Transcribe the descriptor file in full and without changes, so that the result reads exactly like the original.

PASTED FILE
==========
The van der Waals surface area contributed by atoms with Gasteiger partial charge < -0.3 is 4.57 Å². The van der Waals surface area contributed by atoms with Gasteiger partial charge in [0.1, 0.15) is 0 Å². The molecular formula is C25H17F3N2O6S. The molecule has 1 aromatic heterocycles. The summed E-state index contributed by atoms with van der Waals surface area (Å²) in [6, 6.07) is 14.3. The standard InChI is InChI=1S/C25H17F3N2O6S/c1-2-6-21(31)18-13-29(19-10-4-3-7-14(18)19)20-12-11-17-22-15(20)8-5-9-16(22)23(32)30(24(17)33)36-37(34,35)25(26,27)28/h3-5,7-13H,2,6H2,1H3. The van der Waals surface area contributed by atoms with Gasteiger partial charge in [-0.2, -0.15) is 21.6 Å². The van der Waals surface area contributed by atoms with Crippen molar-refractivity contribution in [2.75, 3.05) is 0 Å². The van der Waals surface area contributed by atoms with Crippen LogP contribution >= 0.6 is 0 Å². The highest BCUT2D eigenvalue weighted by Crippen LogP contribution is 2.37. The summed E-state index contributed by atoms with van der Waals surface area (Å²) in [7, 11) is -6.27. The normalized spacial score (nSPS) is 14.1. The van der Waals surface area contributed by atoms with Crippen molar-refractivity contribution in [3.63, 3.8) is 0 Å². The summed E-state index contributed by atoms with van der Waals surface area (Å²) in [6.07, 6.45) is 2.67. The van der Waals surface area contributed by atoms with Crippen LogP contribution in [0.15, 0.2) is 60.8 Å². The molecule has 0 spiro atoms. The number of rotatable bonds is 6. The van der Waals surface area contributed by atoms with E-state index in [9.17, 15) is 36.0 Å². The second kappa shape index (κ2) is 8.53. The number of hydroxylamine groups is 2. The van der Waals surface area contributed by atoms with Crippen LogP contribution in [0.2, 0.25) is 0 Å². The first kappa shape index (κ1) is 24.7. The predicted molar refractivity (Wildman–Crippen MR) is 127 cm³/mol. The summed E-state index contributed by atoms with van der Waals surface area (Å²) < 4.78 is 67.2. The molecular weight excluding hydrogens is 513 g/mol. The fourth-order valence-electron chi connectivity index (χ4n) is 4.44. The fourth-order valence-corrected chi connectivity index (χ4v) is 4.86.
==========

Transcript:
The van der Waals surface area contributed by atoms with Gasteiger partial charge < -0.3 is 4.57 Å². The van der Waals surface area contributed by atoms with Gasteiger partial charge in [0.1, 0.15) is 0 Å². The molecular formula is C25H17F3N2O6S. The molecule has 1 aromatic heterocycles. The summed E-state index contributed by atoms with van der Waals surface area (Å²) in [6, 6.07) is 14.3. The standard InChI is InChI=1S/C25H17F3N2O6S/c1-2-6-21(31)18-13-29(19-10-4-3-7-14(18)19)20-12-11-17-22-15(20)8-5-9-16(22)23(32)30(24(17)33)36-37(34,35)25(26,27)28/h3-5,7-13H,2,6H2,1H3. The van der Waals surface area contributed by atoms with Gasteiger partial charge in [-0.2, -0.15) is 21.6 Å². The van der Waals surface area contributed by atoms with Crippen molar-refractivity contribution in [2.75, 3.05) is 0 Å². The van der Waals surface area contributed by atoms with Crippen LogP contribution >= 0.6 is 0 Å². The highest BCUT2D eigenvalue weighted by Crippen LogP contribution is 2.37. The summed E-state index contributed by atoms with van der Waals surface area (Å²) in [7, 11) is -6.27. The normalized spacial score (nSPS) is 14.1. The van der Waals surface area contributed by atoms with Crippen molar-refractivity contribution in [3.63, 3.8) is 0 Å². The summed E-state index contributed by atoms with van der Waals surface area (Å²) in [6.07, 6.45) is 2.67. The van der Waals surface area contributed by atoms with Crippen LogP contribution in [0.15, 0.2) is 60.8 Å². The molecule has 0 spiro atoms. The number of rotatable bonds is 6. The van der Waals surface area contributed by atoms with E-state index in [9.17, 15) is 36.0 Å². The second kappa shape index (κ2) is 8.53. The number of hydroxylamine groups is 2. The van der Waals surface area contributed by atoms with Crippen LogP contribution in [0.2, 0.25) is 0 Å². The first kappa shape index (κ1) is 24.7. The predicted molar refractivity (Wildman–Crippen MR) is 127 cm³/mol. The summed E-state index contributed by atoms with van der Waals surface area (Å²) < 4.78 is 67.2. The molecular weight excluding hydrogens is 513 g/mol. The fourth-order valence-electron chi connectivity index (χ4n) is 4.44. The fourth-order valence-corrected chi connectivity index (χ4v) is 4.86.